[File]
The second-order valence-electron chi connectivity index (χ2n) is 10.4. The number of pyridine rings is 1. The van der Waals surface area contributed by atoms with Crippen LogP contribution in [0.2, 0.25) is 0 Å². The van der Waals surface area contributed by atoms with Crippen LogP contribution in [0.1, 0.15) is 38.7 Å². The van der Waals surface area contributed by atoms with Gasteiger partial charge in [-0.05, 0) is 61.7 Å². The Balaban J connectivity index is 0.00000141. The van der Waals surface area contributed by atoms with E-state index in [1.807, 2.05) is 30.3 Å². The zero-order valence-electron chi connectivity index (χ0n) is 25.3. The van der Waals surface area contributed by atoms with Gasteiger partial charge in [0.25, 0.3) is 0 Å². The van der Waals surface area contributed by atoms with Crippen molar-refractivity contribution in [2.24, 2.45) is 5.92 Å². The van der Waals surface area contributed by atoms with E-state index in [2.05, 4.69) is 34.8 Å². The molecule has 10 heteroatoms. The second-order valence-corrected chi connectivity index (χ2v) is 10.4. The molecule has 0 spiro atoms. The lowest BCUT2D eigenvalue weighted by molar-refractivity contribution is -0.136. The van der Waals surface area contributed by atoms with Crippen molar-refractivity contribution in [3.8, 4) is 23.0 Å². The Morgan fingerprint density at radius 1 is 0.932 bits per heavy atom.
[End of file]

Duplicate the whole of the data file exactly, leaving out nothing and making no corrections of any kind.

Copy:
The second-order valence-electron chi connectivity index (χ2n) is 10.4. The number of pyridine rings is 1. The van der Waals surface area contributed by atoms with Crippen LogP contribution in [0.2, 0.25) is 0 Å². The van der Waals surface area contributed by atoms with Crippen LogP contribution in [0.1, 0.15) is 38.7 Å². The van der Waals surface area contributed by atoms with Gasteiger partial charge in [-0.05, 0) is 61.7 Å². The Balaban J connectivity index is 0.00000141. The van der Waals surface area contributed by atoms with E-state index in [1.807, 2.05) is 30.3 Å². The zero-order valence-electron chi connectivity index (χ0n) is 25.3. The van der Waals surface area contributed by atoms with Gasteiger partial charge in [0.25, 0.3) is 0 Å². The van der Waals surface area contributed by atoms with Crippen molar-refractivity contribution in [2.24, 2.45) is 5.92 Å². The van der Waals surface area contributed by atoms with E-state index in [2.05, 4.69) is 34.8 Å². The molecule has 10 heteroatoms. The second-order valence-corrected chi connectivity index (χ2v) is 10.4. The molecule has 0 spiro atoms. The lowest BCUT2D eigenvalue weighted by molar-refractivity contribution is -0.136. The van der Waals surface area contributed by atoms with Crippen molar-refractivity contribution in [3.8, 4) is 23.0 Å². The Morgan fingerprint density at radius 1 is 0.932 bits per heavy atom.